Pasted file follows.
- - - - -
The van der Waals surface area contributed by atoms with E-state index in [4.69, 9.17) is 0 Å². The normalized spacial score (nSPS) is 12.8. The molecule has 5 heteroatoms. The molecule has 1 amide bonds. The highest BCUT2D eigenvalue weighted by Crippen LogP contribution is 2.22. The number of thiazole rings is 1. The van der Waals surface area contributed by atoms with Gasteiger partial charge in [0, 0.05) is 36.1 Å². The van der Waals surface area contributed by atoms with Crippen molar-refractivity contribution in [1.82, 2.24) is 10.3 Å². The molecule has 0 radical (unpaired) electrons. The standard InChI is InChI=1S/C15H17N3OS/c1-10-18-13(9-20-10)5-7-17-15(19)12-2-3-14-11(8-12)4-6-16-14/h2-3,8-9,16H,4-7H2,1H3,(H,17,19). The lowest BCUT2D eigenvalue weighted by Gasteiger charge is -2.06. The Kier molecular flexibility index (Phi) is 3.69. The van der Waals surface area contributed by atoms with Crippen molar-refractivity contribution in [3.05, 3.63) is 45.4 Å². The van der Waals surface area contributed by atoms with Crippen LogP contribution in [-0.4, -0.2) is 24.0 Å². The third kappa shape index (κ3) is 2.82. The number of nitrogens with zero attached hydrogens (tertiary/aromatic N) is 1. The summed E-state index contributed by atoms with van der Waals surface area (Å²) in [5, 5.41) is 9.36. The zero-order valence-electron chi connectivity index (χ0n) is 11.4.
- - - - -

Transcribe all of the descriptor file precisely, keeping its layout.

The van der Waals surface area contributed by atoms with E-state index in [4.69, 9.17) is 0 Å². The normalized spacial score (nSPS) is 12.8. The molecule has 5 heteroatoms. The molecule has 1 amide bonds. The highest BCUT2D eigenvalue weighted by Crippen LogP contribution is 2.22. The number of thiazole rings is 1. The van der Waals surface area contributed by atoms with Gasteiger partial charge in [0, 0.05) is 36.1 Å². The van der Waals surface area contributed by atoms with Crippen molar-refractivity contribution in [1.82, 2.24) is 10.3 Å². The molecule has 0 radical (unpaired) electrons. The standard InChI is InChI=1S/C15H17N3OS/c1-10-18-13(9-20-10)5-7-17-15(19)12-2-3-14-11(8-12)4-6-16-14/h2-3,8-9,16H,4-7H2,1H3,(H,17,19). The lowest BCUT2D eigenvalue weighted by Gasteiger charge is -2.06. The Kier molecular flexibility index (Phi) is 3.69. The van der Waals surface area contributed by atoms with Crippen molar-refractivity contribution in [3.05, 3.63) is 45.4 Å². The van der Waals surface area contributed by atoms with Crippen LogP contribution in [-0.4, -0.2) is 24.0 Å². The third kappa shape index (κ3) is 2.82. The number of nitrogens with zero attached hydrogens (tertiary/aromatic N) is 1. The summed E-state index contributed by atoms with van der Waals surface area (Å²) in [5, 5.41) is 9.36. The zero-order valence-electron chi connectivity index (χ0n) is 11.4.